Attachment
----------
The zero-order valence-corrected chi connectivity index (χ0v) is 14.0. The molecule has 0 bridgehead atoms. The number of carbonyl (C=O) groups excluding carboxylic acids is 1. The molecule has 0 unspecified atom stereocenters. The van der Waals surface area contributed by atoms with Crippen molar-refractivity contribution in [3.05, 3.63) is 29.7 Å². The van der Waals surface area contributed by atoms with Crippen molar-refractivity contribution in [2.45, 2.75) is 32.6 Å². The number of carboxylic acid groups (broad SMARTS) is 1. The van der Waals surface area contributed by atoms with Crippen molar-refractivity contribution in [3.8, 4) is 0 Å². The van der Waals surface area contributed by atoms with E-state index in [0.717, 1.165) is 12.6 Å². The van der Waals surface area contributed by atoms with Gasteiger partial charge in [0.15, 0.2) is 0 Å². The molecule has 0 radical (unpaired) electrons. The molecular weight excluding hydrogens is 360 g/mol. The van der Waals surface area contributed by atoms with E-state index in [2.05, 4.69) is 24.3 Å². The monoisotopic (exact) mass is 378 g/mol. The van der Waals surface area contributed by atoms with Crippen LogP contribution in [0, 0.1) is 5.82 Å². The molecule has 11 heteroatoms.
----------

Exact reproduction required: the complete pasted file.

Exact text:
The zero-order valence-corrected chi connectivity index (χ0v) is 14.0. The molecule has 0 bridgehead atoms. The number of carbonyl (C=O) groups excluding carboxylic acids is 1. The molecule has 0 unspecified atom stereocenters. The van der Waals surface area contributed by atoms with Crippen molar-refractivity contribution in [3.05, 3.63) is 29.7 Å². The van der Waals surface area contributed by atoms with Crippen molar-refractivity contribution in [2.45, 2.75) is 32.6 Å². The number of carboxylic acid groups (broad SMARTS) is 1. The van der Waals surface area contributed by atoms with Crippen molar-refractivity contribution in [3.8, 4) is 0 Å². The van der Waals surface area contributed by atoms with E-state index in [0.717, 1.165) is 12.6 Å². The van der Waals surface area contributed by atoms with Gasteiger partial charge in [0.15, 0.2) is 0 Å². The molecule has 0 radical (unpaired) electrons. The molecular weight excluding hydrogens is 360 g/mol. The van der Waals surface area contributed by atoms with E-state index in [2.05, 4.69) is 24.3 Å². The monoisotopic (exact) mass is 378 g/mol. The van der Waals surface area contributed by atoms with Crippen LogP contribution in [0, 0.1) is 5.82 Å². The molecule has 11 heteroatoms.